Anuj Puri, Chairman & Country Head, JLL India- “Contrary to a wider perception that the policy rate will be cut by at least 25 basis points, India’s RBI has kept the repo rate unchanged at 6.25%. However, growth outlook for the current fiscal year 2016-17 has been lowered sharply from 7.6% y/y projected earlier to 7.1% y/y at the moment.

For the real estate sector, which is currently reeling under pressure from the recently announced demonetization of high-value currency notes, a rate cut could have definitely allayed fears of a near-term loss of momentum. That said, even before the RBI’s announcement of its policy rates today, some banks have gone ahead and announced interest rate cuts on the back of improved liquidity in the system. This gives a lot of emphasis on the fact that the demand for mid-segment housing will continue to remain strong, since the salaried class predominantly uses bank loans to finance their home purchases.

Near-term disruptions in cash-sensitive sectors such as retail, hotels and restaurants are going to transiently impact demand for commercial space, although with fresh supply of cash these problems will cease to exist. However, if house prices are affected because of weak sentiment, overall consumption could witness an impact through the wealth effect, the possibility of which is uncertain at the moment.

What could offer the real estate community some respite is if the policy committee would continue to remain accommodating and act positively on any opportunity available for rate cuts as soon as they arise going forward.”

Mr. Ashwin Sheth – CMD, Sheth Corp-The announcement of the newly appointed RBI Governor Mr. Urjit Patel and the first after demonetization of old currency, maintaining status quo and keeping the repo rates unchanged at 6.25% is a surprising move especially post demonetization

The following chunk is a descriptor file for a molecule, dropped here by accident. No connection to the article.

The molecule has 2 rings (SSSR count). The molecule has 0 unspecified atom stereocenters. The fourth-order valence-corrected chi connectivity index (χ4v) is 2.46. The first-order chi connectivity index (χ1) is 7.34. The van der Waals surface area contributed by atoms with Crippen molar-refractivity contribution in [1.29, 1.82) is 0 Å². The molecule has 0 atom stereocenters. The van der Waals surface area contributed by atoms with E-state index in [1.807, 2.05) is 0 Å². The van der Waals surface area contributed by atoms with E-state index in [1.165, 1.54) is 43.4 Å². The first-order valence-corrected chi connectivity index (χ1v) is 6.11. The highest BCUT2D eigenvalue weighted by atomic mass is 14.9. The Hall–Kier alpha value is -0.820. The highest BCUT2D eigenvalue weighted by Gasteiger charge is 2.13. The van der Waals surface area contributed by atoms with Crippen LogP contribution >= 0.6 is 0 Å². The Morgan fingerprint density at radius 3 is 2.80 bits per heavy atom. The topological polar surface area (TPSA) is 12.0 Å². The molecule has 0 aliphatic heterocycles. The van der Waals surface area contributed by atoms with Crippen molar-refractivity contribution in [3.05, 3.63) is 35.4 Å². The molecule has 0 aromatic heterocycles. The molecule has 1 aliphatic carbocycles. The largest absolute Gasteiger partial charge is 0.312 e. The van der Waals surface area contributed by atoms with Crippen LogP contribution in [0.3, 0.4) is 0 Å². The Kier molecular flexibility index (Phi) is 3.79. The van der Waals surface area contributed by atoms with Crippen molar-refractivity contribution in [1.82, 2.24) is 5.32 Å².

RBI had already taken few steps including 100% incremental increase in Cash Reserve Ratio to withdraw excess liquidity from banks. Also, the banks were flushed with funds following demonetization of old high value notes from November 9.

A rate cut at this stage would have helped in lowering the home loan interest rates making home buying a reality for most buyers who have been eagerly waiting for the rates to cut down.

The Government had taken the lead in trying to implement policies that will boost growth of the real estate sector. In the same vein, RBI too should have looked at the real estate sector with new optimism.”

Ankur Dhawan, Chief Business Officer, PropTiger.com- “RBI monetary policy committee’s move to not reduce repo rates has come as a dampener for real estate industry. Industry was hoping some rate cut as a signal to softening of interest rates. Though removal of CRR is proposed from 10th December onwards, its impact will take at least 15 – 30 days to be visible on the interest rates. We sincerely hope that banks will not take that long and proactively look at their MCLR to give benefits to borrowers which will help revive demand.”